Credit Cards: Fantastic Plastic or Financial Folly?

Credit cards. Are they good? Or are they evil? Are they an effective way to track and manage your spending? Or are they a road to a mountain of unmanageable debt? Throw those questions into a roomful of armchair money managers and you’ll have the makings of a lively discussion. The truth, as with so many things, rests somewhere in the middle. There are times when using a credit card is a great idea and there are times when you should probably keep the cards in your wallet and wait until you can pay cash. And actually, a credit card may not be right for you at all; perhaps your preferred plastic should be a debit card. There is only one situation in which you should always avoid using credit cards—if you aren’t in a position to pay your entire credit card balance each month. Carrying a balance on your…

10 Money Tips for New Grads

If you’re a new grad who’s feeling a little exhilarated, a little worn out and a little terrified about finding a job that pays the bills … take a deep breath. The great thing about this stage of your life is that while you have room to take your time, make mistakes and figure out what you want, you are also young enough to do a few key things right that will set you ahead of the crowd for years to come. Especially when it comes to money. Looking for financial advice after graduation? Here are ten tips to keep in mind: Follow Your Dreams … but Don’t Wait Around for Your Dream Job You’re smart, enthusiastic and ready to change the world – surely an employer will see that and offer you a job that pays well, has lots of vacation time and lets you make big decisions. Right?…

6 Holiday Tips to Improve Your Finances in 2018

If holiday shopping and social obligations have you seeing nothing but dollar signs, you can easily turn worried about your shrinking bank account and growing credit card debt into positive steps for the coming year. Take a little time now – in this busy month of December – to make small changes that will put you in better financial shape for 2018. Here are six tips to help you get started: Look Back At Your Spending If you mostly use credit and debit cards to cover your costs, it’s easy to look back through your statements for 2017 to figure out where your money went. It may be impossible to change your fixed costs – housing, utilities, car payments – but what about the decisions you make from week to week about what to buy and where to spend? You may find your lifestyle contributes to major cash outlays for…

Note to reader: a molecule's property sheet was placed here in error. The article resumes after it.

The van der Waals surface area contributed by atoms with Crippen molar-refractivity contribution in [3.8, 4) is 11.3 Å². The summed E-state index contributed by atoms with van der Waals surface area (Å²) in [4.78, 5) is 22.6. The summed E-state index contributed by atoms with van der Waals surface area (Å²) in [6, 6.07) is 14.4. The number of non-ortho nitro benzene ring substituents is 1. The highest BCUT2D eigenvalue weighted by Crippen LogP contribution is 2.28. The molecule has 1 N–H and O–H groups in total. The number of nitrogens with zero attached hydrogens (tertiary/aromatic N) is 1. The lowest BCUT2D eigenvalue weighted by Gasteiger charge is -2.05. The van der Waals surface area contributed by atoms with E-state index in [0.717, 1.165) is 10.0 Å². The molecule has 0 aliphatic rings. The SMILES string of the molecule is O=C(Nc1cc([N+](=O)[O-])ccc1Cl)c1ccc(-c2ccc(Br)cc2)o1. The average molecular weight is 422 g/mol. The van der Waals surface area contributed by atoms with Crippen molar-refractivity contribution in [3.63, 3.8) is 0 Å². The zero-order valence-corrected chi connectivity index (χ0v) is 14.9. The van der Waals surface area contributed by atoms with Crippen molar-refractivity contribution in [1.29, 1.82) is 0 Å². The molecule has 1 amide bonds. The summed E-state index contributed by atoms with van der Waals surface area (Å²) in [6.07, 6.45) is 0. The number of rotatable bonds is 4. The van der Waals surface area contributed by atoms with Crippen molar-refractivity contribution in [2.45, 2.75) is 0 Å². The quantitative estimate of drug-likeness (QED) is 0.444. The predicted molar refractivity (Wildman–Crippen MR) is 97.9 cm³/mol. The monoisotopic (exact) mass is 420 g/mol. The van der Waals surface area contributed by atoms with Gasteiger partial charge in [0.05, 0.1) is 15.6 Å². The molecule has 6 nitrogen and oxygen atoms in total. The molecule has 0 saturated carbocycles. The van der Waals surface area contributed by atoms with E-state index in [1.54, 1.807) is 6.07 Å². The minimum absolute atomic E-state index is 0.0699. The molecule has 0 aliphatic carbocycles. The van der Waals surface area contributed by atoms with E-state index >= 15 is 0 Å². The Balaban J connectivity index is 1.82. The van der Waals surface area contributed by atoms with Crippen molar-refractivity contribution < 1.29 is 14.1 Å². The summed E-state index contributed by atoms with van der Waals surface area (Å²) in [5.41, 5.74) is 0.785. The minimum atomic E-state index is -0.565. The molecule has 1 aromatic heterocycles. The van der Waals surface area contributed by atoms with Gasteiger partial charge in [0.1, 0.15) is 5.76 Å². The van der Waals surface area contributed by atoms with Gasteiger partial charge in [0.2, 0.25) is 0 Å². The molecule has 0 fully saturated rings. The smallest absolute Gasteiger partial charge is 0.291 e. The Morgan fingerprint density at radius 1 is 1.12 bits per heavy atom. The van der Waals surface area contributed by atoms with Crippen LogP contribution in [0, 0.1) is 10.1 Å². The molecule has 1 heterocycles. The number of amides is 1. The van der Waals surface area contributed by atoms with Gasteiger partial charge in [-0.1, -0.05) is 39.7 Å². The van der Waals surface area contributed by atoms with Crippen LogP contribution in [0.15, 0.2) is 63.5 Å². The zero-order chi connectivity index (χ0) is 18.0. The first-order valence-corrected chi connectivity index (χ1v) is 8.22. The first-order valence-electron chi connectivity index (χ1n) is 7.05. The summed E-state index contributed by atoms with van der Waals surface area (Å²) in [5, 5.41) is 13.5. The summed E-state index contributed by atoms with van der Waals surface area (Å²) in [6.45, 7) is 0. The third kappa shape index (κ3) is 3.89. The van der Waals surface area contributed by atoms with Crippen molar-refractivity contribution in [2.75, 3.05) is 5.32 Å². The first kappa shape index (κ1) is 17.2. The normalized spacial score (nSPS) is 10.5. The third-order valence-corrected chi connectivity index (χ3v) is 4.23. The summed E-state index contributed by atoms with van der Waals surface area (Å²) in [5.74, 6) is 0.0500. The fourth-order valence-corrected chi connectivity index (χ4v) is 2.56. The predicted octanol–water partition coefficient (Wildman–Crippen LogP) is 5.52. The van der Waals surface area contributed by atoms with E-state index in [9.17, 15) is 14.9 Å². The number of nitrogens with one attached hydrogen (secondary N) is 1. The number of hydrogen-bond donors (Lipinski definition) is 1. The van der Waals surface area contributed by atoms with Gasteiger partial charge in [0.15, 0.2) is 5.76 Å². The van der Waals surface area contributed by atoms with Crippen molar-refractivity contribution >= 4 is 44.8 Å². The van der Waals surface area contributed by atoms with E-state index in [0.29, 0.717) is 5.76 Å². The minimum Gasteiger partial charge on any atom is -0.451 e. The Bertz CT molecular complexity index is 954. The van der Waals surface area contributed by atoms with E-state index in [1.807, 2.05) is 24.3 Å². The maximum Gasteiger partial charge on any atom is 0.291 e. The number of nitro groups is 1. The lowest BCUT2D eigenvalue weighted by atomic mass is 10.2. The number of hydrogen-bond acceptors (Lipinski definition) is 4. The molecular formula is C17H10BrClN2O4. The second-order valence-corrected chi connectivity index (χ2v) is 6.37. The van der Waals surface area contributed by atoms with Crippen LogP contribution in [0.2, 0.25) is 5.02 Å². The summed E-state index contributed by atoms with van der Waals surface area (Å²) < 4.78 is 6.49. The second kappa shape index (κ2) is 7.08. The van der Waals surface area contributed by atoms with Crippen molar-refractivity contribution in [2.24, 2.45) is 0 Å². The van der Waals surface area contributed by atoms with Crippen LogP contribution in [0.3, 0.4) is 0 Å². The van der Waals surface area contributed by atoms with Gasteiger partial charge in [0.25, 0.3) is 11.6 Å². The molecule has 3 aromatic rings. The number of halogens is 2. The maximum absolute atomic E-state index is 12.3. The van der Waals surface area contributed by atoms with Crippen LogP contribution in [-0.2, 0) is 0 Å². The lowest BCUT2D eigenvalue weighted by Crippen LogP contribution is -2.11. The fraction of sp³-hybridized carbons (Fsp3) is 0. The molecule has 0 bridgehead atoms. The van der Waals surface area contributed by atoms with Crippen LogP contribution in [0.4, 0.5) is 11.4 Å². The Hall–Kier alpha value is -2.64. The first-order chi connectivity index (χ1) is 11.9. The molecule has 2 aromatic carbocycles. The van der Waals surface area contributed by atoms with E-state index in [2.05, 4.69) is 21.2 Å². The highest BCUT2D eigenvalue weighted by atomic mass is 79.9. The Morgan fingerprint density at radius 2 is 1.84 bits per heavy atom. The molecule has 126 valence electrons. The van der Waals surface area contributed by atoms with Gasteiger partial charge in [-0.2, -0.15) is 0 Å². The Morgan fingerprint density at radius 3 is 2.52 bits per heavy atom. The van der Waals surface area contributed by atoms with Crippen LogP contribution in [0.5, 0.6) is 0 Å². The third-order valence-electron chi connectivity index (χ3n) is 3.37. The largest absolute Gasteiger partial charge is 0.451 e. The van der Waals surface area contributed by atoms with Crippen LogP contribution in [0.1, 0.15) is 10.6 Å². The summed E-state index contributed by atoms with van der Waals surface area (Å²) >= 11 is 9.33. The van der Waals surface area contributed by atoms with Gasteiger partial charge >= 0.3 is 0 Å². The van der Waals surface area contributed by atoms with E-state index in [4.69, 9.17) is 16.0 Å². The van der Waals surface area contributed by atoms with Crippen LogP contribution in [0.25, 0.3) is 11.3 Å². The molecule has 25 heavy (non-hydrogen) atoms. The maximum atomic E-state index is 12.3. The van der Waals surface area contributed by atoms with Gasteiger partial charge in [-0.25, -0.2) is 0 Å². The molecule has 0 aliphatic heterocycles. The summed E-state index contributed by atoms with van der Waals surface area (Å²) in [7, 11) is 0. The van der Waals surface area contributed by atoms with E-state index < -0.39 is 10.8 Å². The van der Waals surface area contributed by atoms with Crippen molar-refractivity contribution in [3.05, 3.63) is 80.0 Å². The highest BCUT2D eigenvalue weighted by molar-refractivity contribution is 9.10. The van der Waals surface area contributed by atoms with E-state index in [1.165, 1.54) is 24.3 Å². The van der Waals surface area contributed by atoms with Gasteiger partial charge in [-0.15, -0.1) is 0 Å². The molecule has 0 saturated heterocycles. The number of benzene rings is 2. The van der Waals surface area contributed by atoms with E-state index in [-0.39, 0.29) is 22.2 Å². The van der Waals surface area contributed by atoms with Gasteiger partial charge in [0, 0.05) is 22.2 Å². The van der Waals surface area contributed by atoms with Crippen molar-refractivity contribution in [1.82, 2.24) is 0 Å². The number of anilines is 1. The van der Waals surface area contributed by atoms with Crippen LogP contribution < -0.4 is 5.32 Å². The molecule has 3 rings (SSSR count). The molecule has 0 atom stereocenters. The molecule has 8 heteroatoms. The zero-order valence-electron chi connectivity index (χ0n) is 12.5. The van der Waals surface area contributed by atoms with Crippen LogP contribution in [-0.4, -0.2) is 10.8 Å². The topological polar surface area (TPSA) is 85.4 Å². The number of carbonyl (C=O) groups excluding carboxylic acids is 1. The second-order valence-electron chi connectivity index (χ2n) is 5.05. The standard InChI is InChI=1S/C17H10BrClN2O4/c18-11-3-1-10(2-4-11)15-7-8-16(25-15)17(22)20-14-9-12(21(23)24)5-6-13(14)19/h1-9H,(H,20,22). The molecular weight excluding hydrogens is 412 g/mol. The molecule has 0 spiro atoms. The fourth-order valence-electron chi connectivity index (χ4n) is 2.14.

7 Bad Money Habits That Can Ruin Your Finances

Habits can make or break our personal finance success. While good habits can help you build savings and live without financial stress, bad money habits can turn into a downward spiral of debt, fees and struggles. Making some small adjustments to your financial habits is easier than you may realize. Break these seven bad money habits to put yourself on track to a happy financial life. Making Only the Minimum Payment When you get a loan statement in the mail, whether it is from a credit card, mortgage or student loan, you can quickly find your minimum payment for the next month. The key word here is “minimum.” Paying only the minimum payment means you pay the maximum possible interest over the life of the loan. Every dollar you pay early saves you on interest every single month for the remainder of the loan’s life. The more you pay sooner…